Trucos de montaje

One for the Road
By Steven H. McGarthwaite


Some of you take your vises and materials on the road, to tie that special fly to catch that special fish on that special body of water. Trouble is you don't want to pack up the whole store, every time you head out on the road so, here is a Tying Tip, to cut down on the hassle and clutter.

Sewing machine bobbins

Thread, Tinsel, and Wire

Instead of taking spool after spool of thread, tinsel and wire; take smaller amounts that can fit into a mint tin or small box. For this you use sewing machine spools and load the thread, tinsel, or wire you need from your main source, onto them. The spools will fit on a small midge size bobbin. (Note: Actually the Sewing Machine Spools are called Bobbins, but since we already have a Bobbin to tie the flies with, having two different bobbins in the same article would be confusing.)

CD Wallet

Hooks and Dubbing Material, and other stuff

Two words, CD Wallet, okay CD is two words for Compact Disc. Three words, then Compact Disc Wallet. But the point is, CD Wallets are great for storing hooks, dubbing material, and other stuff (biots, jungle cock, ect). I could tell you they make great storage containers for Tapered Leaders, but this is a Tying Tip column, so I won't.

Zip-Lock Bags

Capes, Tail Feathers, Marabou, and Hair

Zip Lock Plastic Storage Bags. Great for storage at home and away from home. I like to strip the saddle feathers and sort them according to hackle size and store them in the short (snack size) zip locks bag. Hair, again take a few small patch of a deer, elk, and calf hair in a (sandwich size) zip lock bag. I place all of the about in one large (freezer size) zip lock bags. I place my capes in a together in a large zip lock bag also. Don't forget the Peacock Herl, and some Soft Hackle.

Small tin container

Tools and Other Implements of Destruction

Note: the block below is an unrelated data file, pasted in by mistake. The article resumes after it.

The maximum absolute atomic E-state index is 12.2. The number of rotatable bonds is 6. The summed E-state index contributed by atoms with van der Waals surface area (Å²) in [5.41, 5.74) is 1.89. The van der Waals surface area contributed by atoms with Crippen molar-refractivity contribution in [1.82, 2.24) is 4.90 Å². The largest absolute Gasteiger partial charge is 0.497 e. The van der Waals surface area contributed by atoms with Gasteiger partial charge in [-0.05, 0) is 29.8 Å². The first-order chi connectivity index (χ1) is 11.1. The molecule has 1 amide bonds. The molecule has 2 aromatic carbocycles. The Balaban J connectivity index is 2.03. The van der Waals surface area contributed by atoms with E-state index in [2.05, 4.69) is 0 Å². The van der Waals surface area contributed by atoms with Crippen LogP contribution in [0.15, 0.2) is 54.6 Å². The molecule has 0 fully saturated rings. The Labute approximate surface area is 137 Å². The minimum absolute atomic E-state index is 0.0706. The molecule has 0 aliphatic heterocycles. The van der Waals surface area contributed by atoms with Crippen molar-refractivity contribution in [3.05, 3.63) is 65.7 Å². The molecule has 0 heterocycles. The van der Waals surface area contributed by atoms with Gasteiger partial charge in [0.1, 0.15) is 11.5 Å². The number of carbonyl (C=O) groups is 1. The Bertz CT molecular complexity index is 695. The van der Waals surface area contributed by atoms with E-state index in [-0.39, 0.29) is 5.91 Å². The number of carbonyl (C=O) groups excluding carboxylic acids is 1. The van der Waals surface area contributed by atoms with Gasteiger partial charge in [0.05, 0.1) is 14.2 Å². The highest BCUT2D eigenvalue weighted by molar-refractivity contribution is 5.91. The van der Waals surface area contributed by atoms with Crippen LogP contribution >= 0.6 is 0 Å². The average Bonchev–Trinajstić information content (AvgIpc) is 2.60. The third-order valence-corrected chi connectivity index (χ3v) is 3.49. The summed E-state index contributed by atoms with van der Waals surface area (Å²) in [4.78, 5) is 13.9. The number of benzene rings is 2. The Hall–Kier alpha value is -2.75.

I place, my bobbins, bodkins, scissors in a tin to protect them from damage. My vise would be wrapped in a piece of cloth to protect it while traveling.

Empty wine case

Case for all the Stuff

Now you need a Carrying Case to haul this modest amount of fly tying gear. Something that is sturdy, light, and secured with latches. Most of all, it has to cost nothing or, as close to nothing as possible.

The best carrying case for fly tying gear, I found at a Garage Sale. It was a wooden box with mitered corners, hinges and two latches. Total cost $1.50. Of course you would be hard pressed to find such a deal. So go to the Liquor Store, around the holiday time and by one of those nice expensive wine gift boxes. You keep the box, and you have three nice Christmas Gifts to give to some very close friends. Besides it is traditional when you are invited to dinner at this time of year to bring a bottle of wine for the host and hostess. That is a win-win-win situation.

How you set up the inside of the box is up to you, and each person has their own ideas, so go for it...Then when you go fishing, you will have, "One (fly tying box) for the Road." ~Parnelli


Please check out the Fly Tying Section, on the Bulletin Board, on FAOL too.

If you have any questions, tips, or techniques; send them along. Someone else thought up most of this material before we did, they just forgot to tell anyone about it. Or else we just forgot about it, while learning something else. Let us share with each other, all the things we know! ~ Steven H. McGarthwaite (Chat Room AKA Parnelli)

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